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(March 31, 1914 – April 19, 1998 / Mexico City)

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No More Clichés

Beautiful face
That like a daisy opens its petals to the sun
So do you
Open your face to me as I turn the page.

Enchanting smile
Any man would be under your spell,
Oh, beauty of a magazine.

How many poems have been written to you?
How many Dantes have written to you, Beatrice?
To your obsessive illusion
To you manufacture fantasy.

But today I won't make one more Cliché
And write this poem to you.
No, no more clichés.

This poem is dedicated to those women
Whose beauty is in their charm,
In their intelligence,
In their character,
Not on their fabricated looks.

This poem is to you women,
That like a Shahrazade wake up
Everyday with a new story to tell,
A story that sings for change
That hopes for battles:
Battles for the love of the united flesh
Battles for passions aroused by a new day
Battle for the neglected rights
Or just battles to survive one more night.

Yes, to you women in a world of pain
To you, bright star in this ever-spending universe
To you, fighter of a thousand-and-one fights
To you, friend of my heart.

From now on, my head won't look down to a magazine
Rather, it will contemplate the night
And its bright stars,
And so, no more clichés.

Submitted: Saturday, April 03, 2004

Read poems about / on: poem, women, beauty, today, star, change, beautiful, friend, smile, pain, night, sun, world, woman, passion, hope

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Comments about this poem (The Bridge by Octavio Paz )

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  • Douglas Scotney (5/2/2013 8:04:00 PM)

    Perhaps thinking 'all is unavoidably cliche', he meant this to be his last poem.

    0 person liked.
    3 person did not like.
  • Yacov Mitchenko (6/15/2010 2:43:00 AM)

    Octavio Paz has written some magnificent poetry and is among my favorite 20th century poets, but this work is only passable. Paz expresses a fine sentiment - namely, that a woman should be appreciated for many reasons, and her looks is the least of them. There is beauty in her charm, intelligence, character, but I fail to see how all this goes beyond the cliches. The last 2 stanzas are particularly poor: I see 2 cliches and 2 trite and prosaic statements. Note: 'bright star in this ever-spending universe', 'world of pain', 'fighter...', and 'contemplate the night and its bright stars'. The first and last of these are certainly cliches, while 'world of pain' and 'fighters...' are trite and prosaic. Many readers judge a poem (falsely) on the basis of whether it agrees with their sensibilities, whether it has certain political content. In short, their judgements are usually emotive, divorced from considerations of craft and artistry. I for one can recognize and laud a poem whose content may be offensive (or at least controversial) , but which is beautifully and originally crafted.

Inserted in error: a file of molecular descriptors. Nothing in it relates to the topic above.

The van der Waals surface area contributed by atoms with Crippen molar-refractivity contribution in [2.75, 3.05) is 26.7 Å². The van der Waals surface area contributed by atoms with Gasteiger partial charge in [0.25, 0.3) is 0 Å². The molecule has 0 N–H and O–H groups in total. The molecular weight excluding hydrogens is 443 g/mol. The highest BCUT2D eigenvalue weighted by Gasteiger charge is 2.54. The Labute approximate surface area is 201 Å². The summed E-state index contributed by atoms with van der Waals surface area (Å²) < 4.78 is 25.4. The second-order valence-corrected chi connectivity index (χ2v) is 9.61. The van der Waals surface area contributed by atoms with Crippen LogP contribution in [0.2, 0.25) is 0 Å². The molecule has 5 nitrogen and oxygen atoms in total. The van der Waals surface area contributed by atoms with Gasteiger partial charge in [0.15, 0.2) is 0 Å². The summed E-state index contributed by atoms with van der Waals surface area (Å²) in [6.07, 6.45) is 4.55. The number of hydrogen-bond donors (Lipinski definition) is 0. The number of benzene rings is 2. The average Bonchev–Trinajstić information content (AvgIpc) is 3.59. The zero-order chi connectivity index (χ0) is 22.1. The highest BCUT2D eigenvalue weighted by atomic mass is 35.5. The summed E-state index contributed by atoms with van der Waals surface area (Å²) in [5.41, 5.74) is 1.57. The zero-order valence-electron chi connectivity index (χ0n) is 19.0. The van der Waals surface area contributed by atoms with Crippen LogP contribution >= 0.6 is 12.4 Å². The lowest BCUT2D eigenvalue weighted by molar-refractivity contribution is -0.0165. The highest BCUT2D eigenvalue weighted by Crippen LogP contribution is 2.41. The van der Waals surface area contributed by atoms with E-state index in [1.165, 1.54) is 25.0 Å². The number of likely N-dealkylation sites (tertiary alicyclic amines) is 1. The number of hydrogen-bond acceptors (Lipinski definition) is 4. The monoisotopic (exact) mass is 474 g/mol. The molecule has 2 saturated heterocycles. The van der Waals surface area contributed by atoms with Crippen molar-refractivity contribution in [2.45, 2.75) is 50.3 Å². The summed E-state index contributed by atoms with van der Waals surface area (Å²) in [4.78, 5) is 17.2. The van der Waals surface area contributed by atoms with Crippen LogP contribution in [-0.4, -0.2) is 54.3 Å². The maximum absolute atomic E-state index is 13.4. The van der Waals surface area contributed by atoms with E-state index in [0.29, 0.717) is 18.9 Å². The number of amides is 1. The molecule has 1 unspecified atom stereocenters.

• Sandra Dodd (1/17/2010 11:18:00 AM)

    As a woman, not one who writes, I am honored that there is a man on the planet who thinks like this. Great Job! Now required reading for the girls I mentor, if ya dont mind. Gotta try to get them to set the bar higher.

  • Ariel Child (9/27/2009 1:20:00 PM)

    this poem lured me in: -)

  • Floyd Zimmerman (9/8/2009 9:58:00 PM)

    How is 'contemplating the night' not a cliche? No, it is a great poem really.

  • Amitava Chakrabarty (8/22/2009 10:56:00 AM)

    True, the book is not judged by its cover, which is often illusive. great!

  • ~*Nezra*~ Farrell (8/12/2009 5:19:00 PM)

    Its not all about the curves and clothes.After awhile they will shrivel and wrinkle.Then you must dig deeper.Which is something that should have been done before hand.

  • ♫ ♫ (3/18/2009 3:00:00 PM)

    this is the truth! This is how we unconsciously judge people: by their physical appearance and not by the way they behave. so sad but anyway.
    good poem.

  • Leslie Alexis (heaven Is My Home) (1/26/2009 8:02:00 AM)

    like this. the woman virtuous is such a better pick, than the one voluptuous.

  • Kassem Oude (12/8/2008 11:15:00 PM)

    Very brave writing I full agree with. World is going down, the whale of money is pitiless and women obey and comply many of them. We speak about human rights in 21st century, people are not goods, they are value and virtue...

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